Guy Cecil of Pro-Clinton PAC Priorities USA Will Not Be Outspent
Ever since the Supreme Court in 2010 legalized the spending vehicles known as super-PACs, Democrats have used the Citizens United case to plead a perpetual penury. One of the most successful fundraising appeals of President Barack Obama’s 2012 campaign was an e-mail entitled “I will be outspent.” But this year is different. Last week in Philadelphia, Democrats were preparing for a fall campaign season in which they would be able to lord a massive cash advantage over their opponents.
The Hillary Clinton and Obama donor worlds have effectively merged at the same time that the conservative money establishment has been riven by internal disagreements and the Republican Party has nominated a fat cat with a tragicomic disinterest in filling his campaign's coffers. Donald Trump repudiated super-PACs during the primaries, and began raising funds in earnest only after he’d clinched the nomination. When the campaigns and outside groups for each candidate are combined, according to calculations by the Center for Responsive Politics, Clinton and her allies have raised $375 million to Trump’s $99 million.
The person outside of Clinton's Brooklyn headquarters who will likely have the largest pile of that money to spend, as well as the freest hand in dispersing it, is Guy Cecil, co-chair and chief strategist of the super-PAC Priorities USA. Unlike Clinton’s campaign manager and chairman, Cecil has no candidate, candidate’s spouse, or national or state parties to influence or second-guess his budget or strategic decisions. (The only legal method of communicating his intentions to them is through interviews like these.) As of June 30, Priorities USA had raised over $100 million—halfway to its anticipated budget for the year.
Cecil, 42, was Clinton’s political and field director during the 2008 campaign, and afterward spend two election cycles heading the Democratic Senatorial Campaign Committee. This is his first time on the super-PAC side of the equation.
People whose job it is to raise funds are expert at pleading poverty. But even Cecil concedes, “$200 million is a lot of money.”
How did you manage to raise three times more than Priorities USA had in 2012?
There’s a little bit of a difference in the capacity to raise money, because they started a little bit later and the president had opposed PACs in 2008. Whereas we’ve been at this—I’ve been on for a year, and the PAC has been working prior to that.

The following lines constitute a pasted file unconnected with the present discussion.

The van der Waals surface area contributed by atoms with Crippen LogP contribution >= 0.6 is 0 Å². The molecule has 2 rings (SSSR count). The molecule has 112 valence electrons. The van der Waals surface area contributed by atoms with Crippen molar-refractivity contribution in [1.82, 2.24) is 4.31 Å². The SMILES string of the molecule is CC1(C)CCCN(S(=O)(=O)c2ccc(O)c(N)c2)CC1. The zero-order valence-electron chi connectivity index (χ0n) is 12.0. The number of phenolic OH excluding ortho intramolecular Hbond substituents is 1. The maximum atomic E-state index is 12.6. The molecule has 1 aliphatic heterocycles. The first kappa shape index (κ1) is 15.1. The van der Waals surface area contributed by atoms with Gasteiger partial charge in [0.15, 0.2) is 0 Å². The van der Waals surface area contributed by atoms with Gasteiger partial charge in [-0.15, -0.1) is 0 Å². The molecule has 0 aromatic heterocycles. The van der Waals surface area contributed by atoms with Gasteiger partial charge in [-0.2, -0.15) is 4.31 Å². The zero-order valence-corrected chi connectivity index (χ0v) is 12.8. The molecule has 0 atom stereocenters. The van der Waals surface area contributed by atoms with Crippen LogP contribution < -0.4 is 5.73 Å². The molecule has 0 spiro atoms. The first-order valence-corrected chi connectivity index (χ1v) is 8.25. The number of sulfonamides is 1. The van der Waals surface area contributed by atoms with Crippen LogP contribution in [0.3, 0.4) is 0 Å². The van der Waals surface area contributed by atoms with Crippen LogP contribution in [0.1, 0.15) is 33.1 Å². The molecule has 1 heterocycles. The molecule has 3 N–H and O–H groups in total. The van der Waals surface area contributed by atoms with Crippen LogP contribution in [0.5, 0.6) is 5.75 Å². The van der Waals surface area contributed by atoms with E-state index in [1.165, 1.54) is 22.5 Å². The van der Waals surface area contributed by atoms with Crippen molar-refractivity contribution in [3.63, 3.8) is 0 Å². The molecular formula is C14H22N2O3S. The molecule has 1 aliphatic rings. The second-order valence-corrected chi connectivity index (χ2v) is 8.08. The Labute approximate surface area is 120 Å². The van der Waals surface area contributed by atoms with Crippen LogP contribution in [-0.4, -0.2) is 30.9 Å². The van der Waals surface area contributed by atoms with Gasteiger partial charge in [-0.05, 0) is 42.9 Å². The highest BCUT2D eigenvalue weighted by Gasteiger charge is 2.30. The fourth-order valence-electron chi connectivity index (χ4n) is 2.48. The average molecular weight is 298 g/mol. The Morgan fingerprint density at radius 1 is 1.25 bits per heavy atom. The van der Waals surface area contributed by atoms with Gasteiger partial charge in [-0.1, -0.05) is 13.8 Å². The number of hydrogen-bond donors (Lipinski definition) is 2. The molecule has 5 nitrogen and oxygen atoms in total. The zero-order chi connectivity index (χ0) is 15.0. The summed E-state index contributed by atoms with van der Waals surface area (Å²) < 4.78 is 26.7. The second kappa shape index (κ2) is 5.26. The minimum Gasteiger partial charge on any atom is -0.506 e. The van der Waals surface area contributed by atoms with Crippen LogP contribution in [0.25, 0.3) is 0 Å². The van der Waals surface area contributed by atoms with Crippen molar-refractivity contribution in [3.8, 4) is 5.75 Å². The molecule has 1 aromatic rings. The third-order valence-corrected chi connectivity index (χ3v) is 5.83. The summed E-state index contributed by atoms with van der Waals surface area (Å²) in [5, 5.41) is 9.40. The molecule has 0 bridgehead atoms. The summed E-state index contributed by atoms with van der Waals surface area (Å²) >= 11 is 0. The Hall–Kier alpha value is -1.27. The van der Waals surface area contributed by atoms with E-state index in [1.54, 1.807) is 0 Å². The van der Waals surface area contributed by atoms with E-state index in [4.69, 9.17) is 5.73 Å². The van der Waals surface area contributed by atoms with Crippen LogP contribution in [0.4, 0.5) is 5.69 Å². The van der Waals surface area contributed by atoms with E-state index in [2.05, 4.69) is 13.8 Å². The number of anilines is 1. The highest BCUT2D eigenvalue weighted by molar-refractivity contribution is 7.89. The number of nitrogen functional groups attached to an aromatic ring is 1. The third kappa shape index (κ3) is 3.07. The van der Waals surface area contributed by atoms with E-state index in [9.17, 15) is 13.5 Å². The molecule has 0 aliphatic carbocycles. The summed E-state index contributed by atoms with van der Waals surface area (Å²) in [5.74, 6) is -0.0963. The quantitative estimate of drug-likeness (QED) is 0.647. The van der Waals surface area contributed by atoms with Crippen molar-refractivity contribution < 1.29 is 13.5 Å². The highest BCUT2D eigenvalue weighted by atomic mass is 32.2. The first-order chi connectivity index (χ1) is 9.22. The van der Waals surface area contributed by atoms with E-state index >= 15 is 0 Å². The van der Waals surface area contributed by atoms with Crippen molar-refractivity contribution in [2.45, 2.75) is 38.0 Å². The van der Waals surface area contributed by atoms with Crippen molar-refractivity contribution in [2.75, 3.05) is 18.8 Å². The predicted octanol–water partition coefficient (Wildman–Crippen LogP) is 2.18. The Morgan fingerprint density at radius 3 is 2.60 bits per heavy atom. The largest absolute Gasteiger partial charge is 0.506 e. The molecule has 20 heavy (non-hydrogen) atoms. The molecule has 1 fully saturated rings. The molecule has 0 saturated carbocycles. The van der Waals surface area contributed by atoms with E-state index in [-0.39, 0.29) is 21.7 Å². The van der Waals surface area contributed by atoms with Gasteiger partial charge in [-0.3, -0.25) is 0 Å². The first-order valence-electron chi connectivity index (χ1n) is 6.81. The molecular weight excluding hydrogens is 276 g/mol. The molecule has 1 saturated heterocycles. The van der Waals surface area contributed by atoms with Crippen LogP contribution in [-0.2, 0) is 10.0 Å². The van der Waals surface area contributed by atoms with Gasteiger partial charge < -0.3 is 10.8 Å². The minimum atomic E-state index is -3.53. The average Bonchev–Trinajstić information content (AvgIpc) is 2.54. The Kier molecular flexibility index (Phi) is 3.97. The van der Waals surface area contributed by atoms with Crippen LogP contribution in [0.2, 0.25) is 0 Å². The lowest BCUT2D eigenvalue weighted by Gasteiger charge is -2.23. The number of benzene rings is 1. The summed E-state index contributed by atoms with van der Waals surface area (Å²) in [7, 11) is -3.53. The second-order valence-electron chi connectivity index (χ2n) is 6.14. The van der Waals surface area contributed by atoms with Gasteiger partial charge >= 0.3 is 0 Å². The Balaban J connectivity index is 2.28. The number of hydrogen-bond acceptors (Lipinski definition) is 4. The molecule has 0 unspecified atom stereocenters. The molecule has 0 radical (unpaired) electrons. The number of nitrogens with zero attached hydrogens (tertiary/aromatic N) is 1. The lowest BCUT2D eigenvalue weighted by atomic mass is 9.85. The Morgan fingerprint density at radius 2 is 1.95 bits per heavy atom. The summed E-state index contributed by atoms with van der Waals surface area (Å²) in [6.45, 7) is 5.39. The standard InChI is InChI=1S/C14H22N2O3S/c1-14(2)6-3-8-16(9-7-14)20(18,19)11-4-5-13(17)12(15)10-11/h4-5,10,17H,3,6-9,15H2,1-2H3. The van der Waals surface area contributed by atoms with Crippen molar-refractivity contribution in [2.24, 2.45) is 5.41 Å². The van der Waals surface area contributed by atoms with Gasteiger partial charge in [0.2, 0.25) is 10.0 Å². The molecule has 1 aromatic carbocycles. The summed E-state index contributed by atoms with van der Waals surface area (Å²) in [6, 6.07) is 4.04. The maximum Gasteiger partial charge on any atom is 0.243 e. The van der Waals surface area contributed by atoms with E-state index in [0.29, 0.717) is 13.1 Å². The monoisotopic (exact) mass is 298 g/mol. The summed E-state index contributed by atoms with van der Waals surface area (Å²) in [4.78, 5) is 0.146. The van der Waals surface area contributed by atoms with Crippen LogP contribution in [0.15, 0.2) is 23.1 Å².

You started reserving post-convention television ads in late March, while the Republican primaries were still unresolved. You didn’t know then who your opponent would be.
A lot of it was driven by cost. Part of our responsibility is to make sure we’re spending our money as efficiently as possible. Independent groups pay higher rates during the campaign, and costs are being driven up every week, every month, and I anticipate when you look at what Donald Trump’s super-PAC is going to spend, they’re going to pay a lot more for the same sets of advertising that we reserved several months ago.
Even without relative cost savings, it doesn’t look like anyone on your side will be sending a “we will be outspent” e-mail this year.
I don’t think so. You don’t just wake up and raise money online: you develop infrastructure, build lists. You don’t just wake up and start raising big checks, and clearly they haven’t put very much emphasis on it. But every study has demonstrated he has a knack of getting an endless amount of press. So our view is to not only balance the paid media—and no question we’re ahead so far—but also to balance what people are seeing in their daily news coverage.
When the campaigns and super-PAC budgets are put together, it’s conceivable the Clinton side could have a two- or three-to-one spending advantage.
Not impossible. The challenge for us is they have a history of, and a number of donors who have the capacity to give multiple eight-figure checks. If we’re in September and this is a race that’s margin of error, I’m not confident that the Republicans will sit on the sidelines and not fully engage.
You’ve already spent more money this year than Priorities did in all of 2012.
They did a great job of helping to define the structure of the race early. I don’t mean that people were watching the ad 1 1. In 2012, Priorities ran a series of ads, beginning in the early summer, about outsourcing and plant closures by companies under Bain Capital’s management while Romney was an executive. and making a definitional decision about Mitt Romney in April, May, June, but it helped structure the way people were viewing the race and how they saw Mitt Romney.
For us it’s a little less introducing somebody, because clearly Donald Trump is well-known. With Donald Trump, the issue is that the knowledge about him is a mile wide and an inch deep. People know some basic things about him, or draw some conclusions about him, but it’s not really filled out. So our mission is different in the sense that we are not introducing someone they don’t know, but we are defining and providing information about someone they don’t know. In both cases, I think it’s important to do it early—and one lesson the Republicans taught us about that is that waiting too long to take him on is a mistake.
Most candidate-specific super-PACs have been largely consultant-driven, but you’ve hired a real staff.